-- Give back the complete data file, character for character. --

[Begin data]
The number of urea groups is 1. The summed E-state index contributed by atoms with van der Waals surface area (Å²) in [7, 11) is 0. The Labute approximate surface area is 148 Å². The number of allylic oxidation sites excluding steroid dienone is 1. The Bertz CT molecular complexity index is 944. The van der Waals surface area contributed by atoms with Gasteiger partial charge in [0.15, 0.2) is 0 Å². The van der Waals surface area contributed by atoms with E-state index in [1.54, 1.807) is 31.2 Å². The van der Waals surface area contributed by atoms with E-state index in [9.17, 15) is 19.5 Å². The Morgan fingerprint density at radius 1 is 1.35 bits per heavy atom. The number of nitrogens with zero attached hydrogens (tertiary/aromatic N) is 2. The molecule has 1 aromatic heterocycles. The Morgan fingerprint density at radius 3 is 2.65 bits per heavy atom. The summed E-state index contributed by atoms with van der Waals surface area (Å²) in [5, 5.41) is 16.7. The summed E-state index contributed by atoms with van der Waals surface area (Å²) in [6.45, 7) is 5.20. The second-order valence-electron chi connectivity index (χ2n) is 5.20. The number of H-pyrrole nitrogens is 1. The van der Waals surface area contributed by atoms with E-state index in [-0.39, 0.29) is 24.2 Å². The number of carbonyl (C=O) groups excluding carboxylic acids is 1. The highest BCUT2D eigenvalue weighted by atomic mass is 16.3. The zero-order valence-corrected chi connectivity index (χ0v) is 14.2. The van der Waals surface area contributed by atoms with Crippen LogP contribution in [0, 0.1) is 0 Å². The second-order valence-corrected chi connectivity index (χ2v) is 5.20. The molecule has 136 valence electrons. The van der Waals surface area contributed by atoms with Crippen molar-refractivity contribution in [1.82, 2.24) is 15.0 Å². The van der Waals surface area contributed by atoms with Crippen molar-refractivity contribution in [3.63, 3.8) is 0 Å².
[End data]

The number of urea groups is 1. The summed E-state index contributed by atoms with van der Waals surface area (Å²) in [7, 11) is 0. The Labute approximate surface area is 148 Å². The number of allylic oxidation sites excluding steroid dienone is 1. The Bertz CT molecular complexity index is 944. The van der Waals surface area contributed by atoms with Gasteiger partial charge in [0.15, 0.2) is 0 Å². The van der Waals surface area contributed by atoms with E-state index in [1.54, 1.807) is 31.2 Å². The van der Waals surface area contributed by atoms with E-state index in [9.17, 15) is 19.5 Å². The Morgan fingerprint density at radius 1 is 1.35 bits per heavy atom. The number of nitrogens with zero attached hydrogens (tertiary/aromatic N) is 2. The molecule has 1 aromatic heterocycles. The Morgan fingerprint density at radius 3 is 2.65 bits per heavy atom. The summed E-state index contributed by atoms with van der Waals surface area (Å²) in [5, 5.41) is 16.7. The summed E-state index contributed by atoms with van der Waals surface area (Å²) in [6.45, 7) is 5.20. The second-order valence-electron chi connectivity index (χ2n) is 5.20. The number of H-pyrrole nitrogens is 1. The van der Waals surface area contributed by atoms with E-state index in [-0.39, 0.29) is 24.2 Å². The number of carbonyl (C=O) groups excluding carboxylic acids is 1. The highest BCUT2D eigenvalue weighted by atomic mass is 16.3. The zero-order valence-corrected chi connectivity index (χ0v) is 14.2. The van der Waals surface area contributed by atoms with Crippen LogP contribution in [0, 0.1) is 0 Å². The second-order valence-corrected chi connectivity index (χ2v) is 5.20. The molecule has 136 valence electrons. The van der Waals surface area contributed by atoms with Crippen molar-refractivity contribution in [1.82, 2.24) is 15.0 Å². The van der Waals surface area contributed by atoms with Crippen molar-refractivity contribution in [3.63, 3.8) is 0 Å².